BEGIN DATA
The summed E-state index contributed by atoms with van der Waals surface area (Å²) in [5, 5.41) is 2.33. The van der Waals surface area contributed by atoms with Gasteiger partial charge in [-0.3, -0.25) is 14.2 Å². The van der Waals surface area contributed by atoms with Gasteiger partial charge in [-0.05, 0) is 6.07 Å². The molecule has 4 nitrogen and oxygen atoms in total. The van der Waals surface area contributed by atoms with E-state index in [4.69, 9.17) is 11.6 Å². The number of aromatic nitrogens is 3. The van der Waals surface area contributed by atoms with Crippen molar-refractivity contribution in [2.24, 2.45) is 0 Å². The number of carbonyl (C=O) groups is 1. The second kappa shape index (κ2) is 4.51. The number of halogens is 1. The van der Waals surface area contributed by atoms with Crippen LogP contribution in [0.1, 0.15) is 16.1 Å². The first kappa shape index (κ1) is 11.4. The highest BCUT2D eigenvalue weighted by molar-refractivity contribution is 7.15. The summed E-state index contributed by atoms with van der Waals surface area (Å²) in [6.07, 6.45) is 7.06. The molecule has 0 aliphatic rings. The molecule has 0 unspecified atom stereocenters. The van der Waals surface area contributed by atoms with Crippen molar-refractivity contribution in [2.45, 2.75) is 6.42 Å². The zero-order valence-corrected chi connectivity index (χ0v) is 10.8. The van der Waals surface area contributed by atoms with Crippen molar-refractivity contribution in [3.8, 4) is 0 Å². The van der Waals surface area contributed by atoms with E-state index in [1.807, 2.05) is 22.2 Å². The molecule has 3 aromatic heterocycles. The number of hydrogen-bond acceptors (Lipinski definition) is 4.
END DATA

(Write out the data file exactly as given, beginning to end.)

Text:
The summed E-state index contributed by atoms with van der Waals surface area (Å²) in [5, 5.41) is 2.33. The van der Waals surface area contributed by atoms with Gasteiger partial charge in [-0.3, -0.25) is 14.2 Å². The van der Waals surface area contributed by atoms with Gasteiger partial charge in [-0.05, 0) is 6.07 Å². The molecule has 4 nitrogen and oxygen atoms in total. The van der Waals surface area contributed by atoms with E-state index in [4.69, 9.17) is 11.6 Å². The number of aromatic nitrogens is 3. The van der Waals surface area contributed by atoms with Crippen molar-refractivity contribution in [2.24, 2.45) is 0 Å². The number of carbonyl (C=O) groups is 1. The second kappa shape index (κ2) is 4.51. The number of halogens is 1. The van der Waals surface area contributed by atoms with Crippen LogP contribution in [0.1, 0.15) is 16.1 Å². The first kappa shape index (κ1) is 11.4. The highest BCUT2D eigenvalue weighted by molar-refractivity contribution is 7.15. The summed E-state index contributed by atoms with van der Waals surface area (Å²) in [6.07, 6.45) is 7.06. The molecule has 0 aliphatic rings. The molecule has 0 unspecified atom stereocenters. The van der Waals surface area contributed by atoms with Crippen molar-refractivity contribution in [2.45, 2.75) is 6.42 Å². The zero-order valence-corrected chi connectivity index (χ0v) is 10.8. The van der Waals surface area contributed by atoms with Crippen molar-refractivity contribution in [3.8, 4) is 0 Å². The van der Waals surface area contributed by atoms with E-state index in [1.807, 2.05) is 22.2 Å². The molecule has 3 aromatic heterocycles. The number of hydrogen-bond acceptors (Lipinski definition) is 4.